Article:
If an organization exists to serve a cause greater than itself, then it should be willing to persevere through difficulty (check), to adapt to new contexts (check) and even to strategically shut itself down (what?).
In fact, I believe this is a core leadership principle for individuals and organizations. And, as it’s true with individuals, organizations have tendencies to do some of these things better than others.
Wycliffe USA (along with our primary partners around the world, I might add) has a track record that proves a historic commitment to perseverance. I’d say that we are quite good at digging in when times get tough. Our organizational history is packed full of stories of toughing it out.
Things are changing around us at a pace and to a depth that we must either adapt or get out of the way. One of the reasons I’m proud of the leaders with whom I work and serve in Wycliffe is that we do appropriately ask ourselves the questions, “Is it time to let go?” “Is it time to shut down?” and “Is it time to get out of the way?”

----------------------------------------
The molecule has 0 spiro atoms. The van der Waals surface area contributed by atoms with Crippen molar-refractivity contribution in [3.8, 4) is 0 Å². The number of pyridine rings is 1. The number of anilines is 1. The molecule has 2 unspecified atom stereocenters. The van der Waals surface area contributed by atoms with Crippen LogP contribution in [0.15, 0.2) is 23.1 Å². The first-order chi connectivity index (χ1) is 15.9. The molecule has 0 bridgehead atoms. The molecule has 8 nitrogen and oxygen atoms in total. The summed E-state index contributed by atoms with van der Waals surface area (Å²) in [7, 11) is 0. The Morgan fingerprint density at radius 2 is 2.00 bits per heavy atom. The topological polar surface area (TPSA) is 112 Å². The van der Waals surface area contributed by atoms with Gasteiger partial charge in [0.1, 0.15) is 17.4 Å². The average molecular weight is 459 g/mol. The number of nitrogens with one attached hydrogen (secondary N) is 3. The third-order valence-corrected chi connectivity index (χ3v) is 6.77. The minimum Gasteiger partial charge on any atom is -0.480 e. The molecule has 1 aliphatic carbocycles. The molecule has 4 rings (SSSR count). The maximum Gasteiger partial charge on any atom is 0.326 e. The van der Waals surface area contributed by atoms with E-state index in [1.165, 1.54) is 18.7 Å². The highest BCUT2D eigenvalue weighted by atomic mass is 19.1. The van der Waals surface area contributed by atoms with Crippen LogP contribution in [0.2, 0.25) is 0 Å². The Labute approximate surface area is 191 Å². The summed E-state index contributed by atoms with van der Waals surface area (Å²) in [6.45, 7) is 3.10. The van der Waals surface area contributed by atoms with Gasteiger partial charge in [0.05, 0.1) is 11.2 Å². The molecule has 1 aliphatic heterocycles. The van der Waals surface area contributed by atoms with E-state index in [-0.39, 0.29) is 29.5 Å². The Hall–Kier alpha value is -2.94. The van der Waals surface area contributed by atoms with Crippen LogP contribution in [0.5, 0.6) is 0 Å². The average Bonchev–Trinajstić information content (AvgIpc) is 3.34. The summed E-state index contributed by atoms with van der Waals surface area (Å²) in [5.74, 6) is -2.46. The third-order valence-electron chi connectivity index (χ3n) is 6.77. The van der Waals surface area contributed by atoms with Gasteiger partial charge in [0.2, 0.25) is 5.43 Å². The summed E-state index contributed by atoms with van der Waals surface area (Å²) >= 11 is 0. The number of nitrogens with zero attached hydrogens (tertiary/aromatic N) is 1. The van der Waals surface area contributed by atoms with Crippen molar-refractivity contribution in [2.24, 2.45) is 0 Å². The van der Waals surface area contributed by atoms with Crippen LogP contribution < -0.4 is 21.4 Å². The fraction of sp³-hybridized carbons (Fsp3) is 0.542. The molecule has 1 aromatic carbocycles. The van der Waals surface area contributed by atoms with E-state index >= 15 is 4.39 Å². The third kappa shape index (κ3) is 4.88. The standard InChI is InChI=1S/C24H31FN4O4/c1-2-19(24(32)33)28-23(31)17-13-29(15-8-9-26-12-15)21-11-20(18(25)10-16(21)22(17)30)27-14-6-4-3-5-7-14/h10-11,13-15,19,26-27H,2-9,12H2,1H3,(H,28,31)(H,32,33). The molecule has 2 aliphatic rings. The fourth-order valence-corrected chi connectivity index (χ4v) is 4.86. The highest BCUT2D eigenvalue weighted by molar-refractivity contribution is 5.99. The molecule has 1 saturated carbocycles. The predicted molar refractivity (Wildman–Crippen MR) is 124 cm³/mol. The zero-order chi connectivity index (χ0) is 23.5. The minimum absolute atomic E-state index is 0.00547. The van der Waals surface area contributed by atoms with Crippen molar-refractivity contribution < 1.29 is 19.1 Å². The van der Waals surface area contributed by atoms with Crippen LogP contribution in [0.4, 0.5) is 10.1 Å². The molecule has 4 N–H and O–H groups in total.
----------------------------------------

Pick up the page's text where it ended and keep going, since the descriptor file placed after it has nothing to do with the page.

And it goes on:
As a leader, I must keep asking God to give me the sense and the sensitivity to His Spirit to know which of these responses is the right one at every juncture — both for the organization and initiative I lead and for myself as a leader. The fact that I’m ruminating on this (as I was in August in response to the Leadership Summit, for example) it not indicative of any cataclysmic event to which I’m reacting — it is, I believe, a part of what leadership requires of us with consistency.
Still, it would be so much easier if I could get an email each morning with a list of the things I’d encounter through the day with boxes checked next to each item indicating the appropriate response: (a) Hold on. (b) Bend & stretch. (c) Get out of the way!